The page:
Chief of the Air Staff (United Kingdom)
|Chief of the Air Staff
Ensign of the Royal Air Force
(CAS Command Flag)
|Ministry of Defence|
|Style||Air Chief Marshal|
|Member of||Defence Council
Air Force Board
|Reports to||Chief of the Defence Staff|
|Nominator||Secretary of State for Defence|
Subject to formal approval by the Queen-in-Council
Sir Hugh Trenchard
The Chief of the Air Staff (CAS) is the professional head of the Royal Air Force and a member of both the Chiefs of Staff Committee and the Air Force Board. The post was created in 1918 with Major-General Sir Hugh Trenchard as the first incumbent. The current and 31st Chief of the Air Staff is Air Chief Marshal Sir Stephen Hillier, who succeeded Sir Andrew Pulford in July 2016.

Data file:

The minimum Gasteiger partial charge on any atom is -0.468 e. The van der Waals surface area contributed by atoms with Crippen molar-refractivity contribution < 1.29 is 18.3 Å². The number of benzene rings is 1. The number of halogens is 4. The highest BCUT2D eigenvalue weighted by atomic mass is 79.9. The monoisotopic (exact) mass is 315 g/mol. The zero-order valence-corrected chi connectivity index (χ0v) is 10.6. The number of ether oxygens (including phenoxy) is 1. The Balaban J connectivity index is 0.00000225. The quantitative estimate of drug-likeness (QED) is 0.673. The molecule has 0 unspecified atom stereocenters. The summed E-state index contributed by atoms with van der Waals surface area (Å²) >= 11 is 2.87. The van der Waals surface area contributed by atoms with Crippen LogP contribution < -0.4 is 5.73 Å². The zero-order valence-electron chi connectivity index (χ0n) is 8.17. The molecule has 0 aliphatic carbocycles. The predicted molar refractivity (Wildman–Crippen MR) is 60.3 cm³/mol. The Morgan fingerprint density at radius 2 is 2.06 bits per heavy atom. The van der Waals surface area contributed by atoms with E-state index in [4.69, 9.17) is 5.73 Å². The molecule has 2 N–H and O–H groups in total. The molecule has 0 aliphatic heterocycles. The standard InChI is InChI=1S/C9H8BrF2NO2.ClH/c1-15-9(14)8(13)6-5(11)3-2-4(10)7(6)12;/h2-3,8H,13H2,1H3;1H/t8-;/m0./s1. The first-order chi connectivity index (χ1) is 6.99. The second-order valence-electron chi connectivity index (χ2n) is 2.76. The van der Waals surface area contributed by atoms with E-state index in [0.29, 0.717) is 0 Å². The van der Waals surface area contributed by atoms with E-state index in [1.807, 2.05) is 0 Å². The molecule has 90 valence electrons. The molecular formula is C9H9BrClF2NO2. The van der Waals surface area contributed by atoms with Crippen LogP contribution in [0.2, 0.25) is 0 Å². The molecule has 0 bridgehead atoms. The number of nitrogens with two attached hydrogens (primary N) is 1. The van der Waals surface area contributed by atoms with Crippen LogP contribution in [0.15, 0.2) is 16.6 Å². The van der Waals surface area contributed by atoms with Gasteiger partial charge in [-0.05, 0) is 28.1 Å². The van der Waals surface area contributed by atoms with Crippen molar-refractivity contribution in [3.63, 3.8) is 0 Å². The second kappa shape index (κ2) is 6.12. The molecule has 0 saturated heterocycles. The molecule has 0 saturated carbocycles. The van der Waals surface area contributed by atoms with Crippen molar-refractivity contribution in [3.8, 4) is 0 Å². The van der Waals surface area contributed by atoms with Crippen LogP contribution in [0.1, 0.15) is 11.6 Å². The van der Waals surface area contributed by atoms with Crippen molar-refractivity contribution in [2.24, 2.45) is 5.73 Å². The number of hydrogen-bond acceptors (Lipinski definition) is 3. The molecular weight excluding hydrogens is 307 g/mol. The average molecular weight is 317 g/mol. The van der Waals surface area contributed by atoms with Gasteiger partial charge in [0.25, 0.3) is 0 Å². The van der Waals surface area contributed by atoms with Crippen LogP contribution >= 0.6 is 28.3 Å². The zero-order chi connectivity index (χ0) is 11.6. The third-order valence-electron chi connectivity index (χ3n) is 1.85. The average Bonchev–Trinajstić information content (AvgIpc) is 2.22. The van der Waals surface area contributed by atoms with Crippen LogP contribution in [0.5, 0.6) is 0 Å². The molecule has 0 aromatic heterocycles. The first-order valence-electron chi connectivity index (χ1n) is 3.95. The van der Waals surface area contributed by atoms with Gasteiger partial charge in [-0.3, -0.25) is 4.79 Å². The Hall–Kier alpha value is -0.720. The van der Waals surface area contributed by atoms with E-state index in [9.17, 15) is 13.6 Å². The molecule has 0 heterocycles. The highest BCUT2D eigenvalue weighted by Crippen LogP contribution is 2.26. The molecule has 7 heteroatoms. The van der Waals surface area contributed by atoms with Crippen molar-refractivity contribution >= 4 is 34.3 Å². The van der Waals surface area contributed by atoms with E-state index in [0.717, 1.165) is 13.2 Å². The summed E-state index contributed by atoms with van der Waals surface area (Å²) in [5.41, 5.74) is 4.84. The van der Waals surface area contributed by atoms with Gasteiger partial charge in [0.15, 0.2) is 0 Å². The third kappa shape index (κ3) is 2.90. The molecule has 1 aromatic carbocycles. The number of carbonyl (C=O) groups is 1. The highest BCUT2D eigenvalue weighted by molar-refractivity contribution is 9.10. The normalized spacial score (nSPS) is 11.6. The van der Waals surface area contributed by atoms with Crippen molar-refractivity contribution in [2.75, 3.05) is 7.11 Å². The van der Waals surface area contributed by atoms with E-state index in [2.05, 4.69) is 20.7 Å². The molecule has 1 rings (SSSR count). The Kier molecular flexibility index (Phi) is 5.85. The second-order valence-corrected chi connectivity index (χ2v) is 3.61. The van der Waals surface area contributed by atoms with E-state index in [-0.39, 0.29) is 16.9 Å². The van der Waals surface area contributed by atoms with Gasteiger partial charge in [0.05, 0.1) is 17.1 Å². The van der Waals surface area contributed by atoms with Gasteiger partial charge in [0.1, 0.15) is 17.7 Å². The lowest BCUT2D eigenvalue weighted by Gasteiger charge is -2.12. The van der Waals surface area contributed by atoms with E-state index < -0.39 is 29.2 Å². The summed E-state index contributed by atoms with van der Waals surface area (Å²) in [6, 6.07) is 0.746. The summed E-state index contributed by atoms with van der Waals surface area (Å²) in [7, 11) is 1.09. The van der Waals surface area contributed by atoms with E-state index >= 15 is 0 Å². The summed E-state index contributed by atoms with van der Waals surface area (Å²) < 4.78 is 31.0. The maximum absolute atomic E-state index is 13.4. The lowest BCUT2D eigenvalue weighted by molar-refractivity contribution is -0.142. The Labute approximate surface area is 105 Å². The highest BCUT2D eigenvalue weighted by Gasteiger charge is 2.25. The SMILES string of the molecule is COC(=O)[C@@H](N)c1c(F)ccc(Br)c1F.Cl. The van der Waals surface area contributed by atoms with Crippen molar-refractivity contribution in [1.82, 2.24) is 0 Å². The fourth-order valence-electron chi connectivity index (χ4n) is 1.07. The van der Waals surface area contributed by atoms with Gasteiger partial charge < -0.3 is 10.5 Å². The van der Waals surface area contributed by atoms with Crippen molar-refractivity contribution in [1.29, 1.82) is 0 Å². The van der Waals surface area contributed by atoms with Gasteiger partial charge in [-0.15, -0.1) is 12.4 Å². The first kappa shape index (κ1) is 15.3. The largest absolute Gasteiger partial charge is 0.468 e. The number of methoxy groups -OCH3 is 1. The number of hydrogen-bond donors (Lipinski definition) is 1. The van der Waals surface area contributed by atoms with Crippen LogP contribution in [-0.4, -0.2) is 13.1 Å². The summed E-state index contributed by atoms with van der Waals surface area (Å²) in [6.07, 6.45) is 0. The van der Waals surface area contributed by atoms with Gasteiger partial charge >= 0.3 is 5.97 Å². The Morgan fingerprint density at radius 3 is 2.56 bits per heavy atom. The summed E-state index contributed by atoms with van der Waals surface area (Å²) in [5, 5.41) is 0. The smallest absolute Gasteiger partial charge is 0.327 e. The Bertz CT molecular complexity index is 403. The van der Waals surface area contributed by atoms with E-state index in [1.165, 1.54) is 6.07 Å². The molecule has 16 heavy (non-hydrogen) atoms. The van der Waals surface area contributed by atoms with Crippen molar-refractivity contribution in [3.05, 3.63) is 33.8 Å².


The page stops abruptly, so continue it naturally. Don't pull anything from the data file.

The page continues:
The post was established in January 1918, just prior to the official formation of the RAF, and its first occupant was Major-General Sir Hugh Trenchard. Following Trenchard's resignation in March 1918 after disagreements with the first air minister, his rival Major-General Sir Frederick Sykes was appointed. For political reasons Trenchard's resignation did not take effect until late April in order that he would be CAS when the RAF was formed. With Churchill's post-War appointment as Secretary of State for War and Air, Sykes was moved sideways to head up the nascent Civil Aviation ministry and Trenchard returned as Chief of the Air Staff. In the early 1920s Trenchard had to fight to keep the RAF from being divided and being absorbed back into the Royal Navy and the British Army. After Lord Trenchard retired in 1930 there were still suggestions that the RAF should be broken up, but Trenchard's foundations proved solid.